Among the competing feeds, you can most often find PC-0, intended for nutrition from 1 to 14 days after birth. PC-5, or "krupka", is also one of the most popular. Also there are "Starter", "Nulevka", the feed of the "Solnyshko" brand has become widely known.

Separately, it is worth paying attention to the markings PK-5-3 and PK-5-4, which are suitable for special feeding of weakened or sick chicks. Sometimes they are called prelaunch.

Formulation and composition

The main components of the Start feed are wheat and corn, which are supplemented with:

  • limestone and fishmeal;
  • salts;
  • soybean meal;
  • vegetable oils;
  • enzymes;
  • antioxidants
  • and other additives.

Exchange energy indicator - 305 Kcal.

The mixture for newborn broilers is slightly different in composition. It has an increased percentage of crude protein, added fiber, and an exchange energy index of 300 Kcal. The composition also includes acids in the form of methionine, lysine, cystine, tryptophan compounds, sodium, calcium and phosphorus.

The combination of all components is balanced and selected taking into account the characteristics of age. The content of nutrients, trace elements, minerals allows you to deliver everything you need to the body of the chick, having a good effect on digestion, the formation of the bone skeleton, and a rapid increase in muscles. After using this feed, the chicks improve their egg production and weight, and the body's resistance to various infectious diseases increases.

Start feed contains no antibiotics and their derivatives, GMOs, no special growth and weight gain stimulants. Production is carried out in accordance with established standards (according to GOST 18221 - 99), only environmentally friendly products and natural ingredients are used.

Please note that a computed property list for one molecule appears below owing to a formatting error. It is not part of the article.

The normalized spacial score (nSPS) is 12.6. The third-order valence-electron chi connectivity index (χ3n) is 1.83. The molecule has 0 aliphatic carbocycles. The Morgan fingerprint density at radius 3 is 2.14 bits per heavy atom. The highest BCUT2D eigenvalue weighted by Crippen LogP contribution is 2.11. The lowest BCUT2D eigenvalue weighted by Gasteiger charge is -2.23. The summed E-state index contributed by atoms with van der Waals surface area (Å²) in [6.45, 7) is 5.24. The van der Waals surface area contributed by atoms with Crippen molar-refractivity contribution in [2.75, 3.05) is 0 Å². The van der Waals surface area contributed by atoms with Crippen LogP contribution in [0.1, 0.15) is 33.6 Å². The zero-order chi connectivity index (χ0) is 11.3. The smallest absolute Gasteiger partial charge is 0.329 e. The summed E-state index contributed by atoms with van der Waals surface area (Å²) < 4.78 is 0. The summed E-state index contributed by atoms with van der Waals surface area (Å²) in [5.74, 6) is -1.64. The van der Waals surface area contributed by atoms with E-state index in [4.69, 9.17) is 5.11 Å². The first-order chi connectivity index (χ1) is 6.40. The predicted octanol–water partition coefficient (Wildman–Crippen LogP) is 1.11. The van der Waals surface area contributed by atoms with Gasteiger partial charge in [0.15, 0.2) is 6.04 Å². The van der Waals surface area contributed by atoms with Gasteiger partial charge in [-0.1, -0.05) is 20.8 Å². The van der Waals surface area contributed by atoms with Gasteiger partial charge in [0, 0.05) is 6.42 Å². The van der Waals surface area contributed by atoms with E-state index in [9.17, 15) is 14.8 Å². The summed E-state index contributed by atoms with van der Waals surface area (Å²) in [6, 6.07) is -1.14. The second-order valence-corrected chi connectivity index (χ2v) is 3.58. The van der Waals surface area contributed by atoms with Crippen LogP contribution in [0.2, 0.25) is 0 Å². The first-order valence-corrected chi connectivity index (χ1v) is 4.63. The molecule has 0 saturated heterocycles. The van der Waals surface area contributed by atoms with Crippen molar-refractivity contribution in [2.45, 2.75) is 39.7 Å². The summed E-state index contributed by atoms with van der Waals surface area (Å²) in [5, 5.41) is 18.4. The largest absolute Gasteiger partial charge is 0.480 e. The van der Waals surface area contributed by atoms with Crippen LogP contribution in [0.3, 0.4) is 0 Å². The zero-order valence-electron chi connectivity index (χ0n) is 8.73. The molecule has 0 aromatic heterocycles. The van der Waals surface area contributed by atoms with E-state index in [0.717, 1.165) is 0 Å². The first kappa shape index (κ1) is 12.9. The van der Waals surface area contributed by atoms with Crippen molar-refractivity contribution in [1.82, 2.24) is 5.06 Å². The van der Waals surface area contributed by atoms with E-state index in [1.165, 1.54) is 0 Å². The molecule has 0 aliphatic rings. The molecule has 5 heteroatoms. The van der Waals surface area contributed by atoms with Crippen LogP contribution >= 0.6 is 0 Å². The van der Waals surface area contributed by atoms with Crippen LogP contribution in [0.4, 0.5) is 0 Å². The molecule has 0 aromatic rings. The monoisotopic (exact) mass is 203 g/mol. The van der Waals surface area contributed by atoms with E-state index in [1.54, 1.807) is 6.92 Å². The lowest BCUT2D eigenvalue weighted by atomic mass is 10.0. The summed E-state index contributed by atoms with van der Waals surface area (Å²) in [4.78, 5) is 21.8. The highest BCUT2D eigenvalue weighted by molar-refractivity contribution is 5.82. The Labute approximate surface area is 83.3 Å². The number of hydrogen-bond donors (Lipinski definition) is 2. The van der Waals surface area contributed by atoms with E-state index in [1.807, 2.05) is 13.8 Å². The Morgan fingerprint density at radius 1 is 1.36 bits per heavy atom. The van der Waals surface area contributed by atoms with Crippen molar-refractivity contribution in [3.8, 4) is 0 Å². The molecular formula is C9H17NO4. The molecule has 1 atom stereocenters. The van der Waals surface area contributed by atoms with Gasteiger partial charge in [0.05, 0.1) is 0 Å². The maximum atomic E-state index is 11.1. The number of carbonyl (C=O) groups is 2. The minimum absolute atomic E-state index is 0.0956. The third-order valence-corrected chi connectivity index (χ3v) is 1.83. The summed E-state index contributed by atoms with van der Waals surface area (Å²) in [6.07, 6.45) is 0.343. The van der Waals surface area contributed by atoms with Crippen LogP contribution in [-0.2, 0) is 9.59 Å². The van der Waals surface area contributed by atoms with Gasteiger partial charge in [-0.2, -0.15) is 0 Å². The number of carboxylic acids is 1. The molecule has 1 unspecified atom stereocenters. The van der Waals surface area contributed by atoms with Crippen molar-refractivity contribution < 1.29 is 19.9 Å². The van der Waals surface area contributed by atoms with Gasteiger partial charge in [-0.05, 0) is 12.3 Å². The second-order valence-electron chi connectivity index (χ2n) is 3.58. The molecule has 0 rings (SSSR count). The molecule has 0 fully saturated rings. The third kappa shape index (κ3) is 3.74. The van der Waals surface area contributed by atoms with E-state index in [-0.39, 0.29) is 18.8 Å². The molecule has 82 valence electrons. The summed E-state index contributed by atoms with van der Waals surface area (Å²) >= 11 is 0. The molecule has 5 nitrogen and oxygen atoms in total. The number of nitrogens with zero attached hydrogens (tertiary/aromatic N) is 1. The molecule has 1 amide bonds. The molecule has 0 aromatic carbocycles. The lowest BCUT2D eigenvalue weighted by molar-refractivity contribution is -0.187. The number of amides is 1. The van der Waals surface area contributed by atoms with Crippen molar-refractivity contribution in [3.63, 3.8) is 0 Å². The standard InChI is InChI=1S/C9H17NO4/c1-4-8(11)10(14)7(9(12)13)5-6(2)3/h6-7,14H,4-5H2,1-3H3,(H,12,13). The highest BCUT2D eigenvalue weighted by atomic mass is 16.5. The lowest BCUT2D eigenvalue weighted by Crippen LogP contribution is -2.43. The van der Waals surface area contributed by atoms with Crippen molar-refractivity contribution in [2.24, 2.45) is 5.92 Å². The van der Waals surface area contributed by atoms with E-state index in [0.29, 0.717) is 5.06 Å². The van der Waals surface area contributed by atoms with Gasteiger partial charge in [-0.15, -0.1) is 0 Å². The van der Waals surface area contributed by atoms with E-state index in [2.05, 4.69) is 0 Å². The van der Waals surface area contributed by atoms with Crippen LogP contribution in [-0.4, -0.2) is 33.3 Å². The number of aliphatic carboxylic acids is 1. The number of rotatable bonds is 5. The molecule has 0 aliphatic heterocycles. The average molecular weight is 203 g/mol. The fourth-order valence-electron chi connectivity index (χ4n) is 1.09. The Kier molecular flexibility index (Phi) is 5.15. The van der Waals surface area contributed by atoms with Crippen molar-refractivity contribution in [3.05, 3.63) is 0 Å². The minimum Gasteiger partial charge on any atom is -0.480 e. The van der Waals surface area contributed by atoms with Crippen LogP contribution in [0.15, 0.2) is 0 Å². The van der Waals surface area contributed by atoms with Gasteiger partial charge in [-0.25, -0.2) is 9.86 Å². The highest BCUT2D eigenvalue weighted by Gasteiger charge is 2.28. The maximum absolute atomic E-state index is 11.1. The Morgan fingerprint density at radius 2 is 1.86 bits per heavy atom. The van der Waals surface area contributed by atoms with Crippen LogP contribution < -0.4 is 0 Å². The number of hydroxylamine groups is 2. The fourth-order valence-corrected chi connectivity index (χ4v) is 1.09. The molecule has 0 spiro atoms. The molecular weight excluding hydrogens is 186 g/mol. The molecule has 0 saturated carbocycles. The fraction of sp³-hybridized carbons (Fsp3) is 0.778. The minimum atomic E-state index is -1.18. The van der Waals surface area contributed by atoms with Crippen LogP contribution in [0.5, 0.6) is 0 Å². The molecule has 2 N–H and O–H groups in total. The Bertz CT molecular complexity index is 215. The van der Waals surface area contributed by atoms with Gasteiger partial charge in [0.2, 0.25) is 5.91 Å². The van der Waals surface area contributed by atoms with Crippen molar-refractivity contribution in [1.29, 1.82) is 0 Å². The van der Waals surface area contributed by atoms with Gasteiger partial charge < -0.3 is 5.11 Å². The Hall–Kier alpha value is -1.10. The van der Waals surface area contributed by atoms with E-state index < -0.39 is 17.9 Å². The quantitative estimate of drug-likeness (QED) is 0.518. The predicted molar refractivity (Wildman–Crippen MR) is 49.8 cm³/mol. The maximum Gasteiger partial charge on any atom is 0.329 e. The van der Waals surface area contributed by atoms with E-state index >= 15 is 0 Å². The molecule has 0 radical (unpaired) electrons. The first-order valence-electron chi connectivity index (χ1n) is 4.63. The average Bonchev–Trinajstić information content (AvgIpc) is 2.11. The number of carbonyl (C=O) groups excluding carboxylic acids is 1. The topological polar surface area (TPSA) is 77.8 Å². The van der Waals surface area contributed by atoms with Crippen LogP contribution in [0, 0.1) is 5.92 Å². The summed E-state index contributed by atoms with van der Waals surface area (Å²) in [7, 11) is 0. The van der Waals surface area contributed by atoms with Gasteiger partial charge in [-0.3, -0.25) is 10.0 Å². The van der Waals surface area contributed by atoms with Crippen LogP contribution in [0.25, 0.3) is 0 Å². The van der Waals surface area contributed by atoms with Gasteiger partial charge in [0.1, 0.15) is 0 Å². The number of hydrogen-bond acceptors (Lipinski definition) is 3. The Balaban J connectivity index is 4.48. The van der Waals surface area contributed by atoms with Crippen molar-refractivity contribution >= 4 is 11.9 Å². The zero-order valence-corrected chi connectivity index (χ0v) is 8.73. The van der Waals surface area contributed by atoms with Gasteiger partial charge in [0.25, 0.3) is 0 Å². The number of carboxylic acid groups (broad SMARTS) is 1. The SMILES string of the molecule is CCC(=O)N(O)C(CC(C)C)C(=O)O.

The release form is small crumbs or grains, which are packed in bags of the required weight of 25 kg. When purchasing compound feed, it is necessary to familiarize yourself with the composition so as not to purchase a low-quality product filled with artificial additives and synthetic hormones, which have a bad effect on the overall development of chicks and can contribute to the appearance of hormonal and behavioral abnormalities.

Rules for preparation and feeding

In fact, Start feed is a complete nutritional composition for both newly born chicks and grown chickens a few days old. It is completely ready and does not require adjustments and additions.

Every breeder must remember that there must be water in the drinkers at all times. It is important to provide chickens with unlimited access to it.

There is always an instruction on the package, which lists the basic rules of feeding, and lists the daily allowances, so it will be most correct to familiarize yourself with the recommendations and strictly follow them in the future. The daily rate is usually divided into several doses. For example, in the first 5 days, the chicks should eat at least 6, but not more than 8 times a day, after which this amount is reduced to 3–4. Ten-day-old chicks need 3 feedings per day.